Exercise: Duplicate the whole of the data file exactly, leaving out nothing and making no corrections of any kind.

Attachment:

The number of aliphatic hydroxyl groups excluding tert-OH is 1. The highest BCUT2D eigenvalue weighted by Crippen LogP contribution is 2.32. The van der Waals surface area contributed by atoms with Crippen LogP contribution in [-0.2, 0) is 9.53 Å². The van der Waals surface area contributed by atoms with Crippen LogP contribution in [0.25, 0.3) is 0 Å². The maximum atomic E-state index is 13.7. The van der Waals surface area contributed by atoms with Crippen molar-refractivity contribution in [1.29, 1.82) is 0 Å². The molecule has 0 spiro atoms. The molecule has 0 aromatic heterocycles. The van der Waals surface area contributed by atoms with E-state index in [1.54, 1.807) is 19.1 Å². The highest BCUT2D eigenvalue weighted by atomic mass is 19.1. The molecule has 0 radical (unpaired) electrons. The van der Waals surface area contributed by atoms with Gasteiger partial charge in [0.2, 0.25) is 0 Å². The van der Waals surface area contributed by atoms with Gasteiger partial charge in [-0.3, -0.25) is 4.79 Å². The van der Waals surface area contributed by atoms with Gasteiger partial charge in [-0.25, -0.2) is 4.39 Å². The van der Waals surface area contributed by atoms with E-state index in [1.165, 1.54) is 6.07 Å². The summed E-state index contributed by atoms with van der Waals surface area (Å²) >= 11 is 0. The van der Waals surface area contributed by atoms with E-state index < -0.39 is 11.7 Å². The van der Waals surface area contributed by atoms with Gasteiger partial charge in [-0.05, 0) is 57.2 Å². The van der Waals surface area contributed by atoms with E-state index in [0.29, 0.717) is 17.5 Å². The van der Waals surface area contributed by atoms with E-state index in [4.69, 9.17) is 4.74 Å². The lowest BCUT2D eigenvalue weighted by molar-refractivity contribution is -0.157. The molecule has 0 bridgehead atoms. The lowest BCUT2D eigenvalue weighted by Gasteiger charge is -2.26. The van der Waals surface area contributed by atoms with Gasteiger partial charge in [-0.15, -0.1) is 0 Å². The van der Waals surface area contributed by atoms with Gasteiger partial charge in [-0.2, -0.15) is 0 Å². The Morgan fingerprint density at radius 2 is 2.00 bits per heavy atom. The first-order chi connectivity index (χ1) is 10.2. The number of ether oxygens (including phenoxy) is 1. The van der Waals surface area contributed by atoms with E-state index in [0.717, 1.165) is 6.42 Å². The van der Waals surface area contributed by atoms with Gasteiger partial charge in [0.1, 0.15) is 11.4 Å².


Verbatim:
The number of aliphatic hydroxyl groups excluding tert-OH is 1. The highest BCUT2D eigenvalue weighted by Crippen LogP contribution is 2.32. The van der Waals surface area contributed by atoms with Crippen LogP contribution in [-0.2, 0) is 9.53 Å². The van der Waals surface area contributed by atoms with Crippen LogP contribution in [0.25, 0.3) is 0 Å². The maximum atomic E-state index is 13.7. The van der Waals surface area contributed by atoms with Crippen molar-refractivity contribution in [1.29, 1.82) is 0 Å². The molecule has 0 spiro atoms. The molecule has 0 aromatic heterocycles. The van der Waals surface area contributed by atoms with E-state index in [1.54, 1.807) is 19.1 Å². The highest BCUT2D eigenvalue weighted by atomic mass is 19.1. The molecule has 0 radical (unpaired) electrons. The van der Waals surface area contributed by atoms with Gasteiger partial charge in [0.2, 0.25) is 0 Å². The van der Waals surface area contributed by atoms with Gasteiger partial charge in [-0.3, -0.25) is 4.79 Å². The van der Waals surface area contributed by atoms with Gasteiger partial charge in [-0.25, -0.2) is 4.39 Å². The van der Waals surface area contributed by atoms with E-state index in [1.165, 1.54) is 6.07 Å². The summed E-state index contributed by atoms with van der Waals surface area (Å²) >= 11 is 0. The van der Waals surface area contributed by atoms with E-state index < -0.39 is 11.7 Å². The van der Waals surface area contributed by atoms with Gasteiger partial charge in [-0.05, 0) is 57.2 Å². The van der Waals surface area contributed by atoms with E-state index in [0.29, 0.717) is 17.5 Å². The van der Waals surface area contributed by atoms with E-state index in [4.69, 9.17) is 4.74 Å². The lowest BCUT2D eigenvalue weighted by molar-refractivity contribution is -0.157. The molecule has 0 bridgehead atoms. The lowest BCUT2D eigenvalue weighted by Gasteiger charge is -2.26. The van der Waals surface area contributed by atoms with Gasteiger partial charge in [-0.15, -0.1) is 0 Å². The van der Waals surface area contributed by atoms with Gasteiger partial charge in [-0.2, -0.15) is 0 Å². The Morgan fingerprint density at radius 2 is 2.00 bits per heavy atom. The first-order chi connectivity index (χ1) is 10.2. The number of ether oxygens (including phenoxy) is 1. The van der Waals surface area contributed by atoms with E-state index in [0.717, 1.165) is 6.42 Å². The van der Waals surface area contributed by atoms with Gasteiger partial charge in [0.1, 0.15) is 11.4 Å².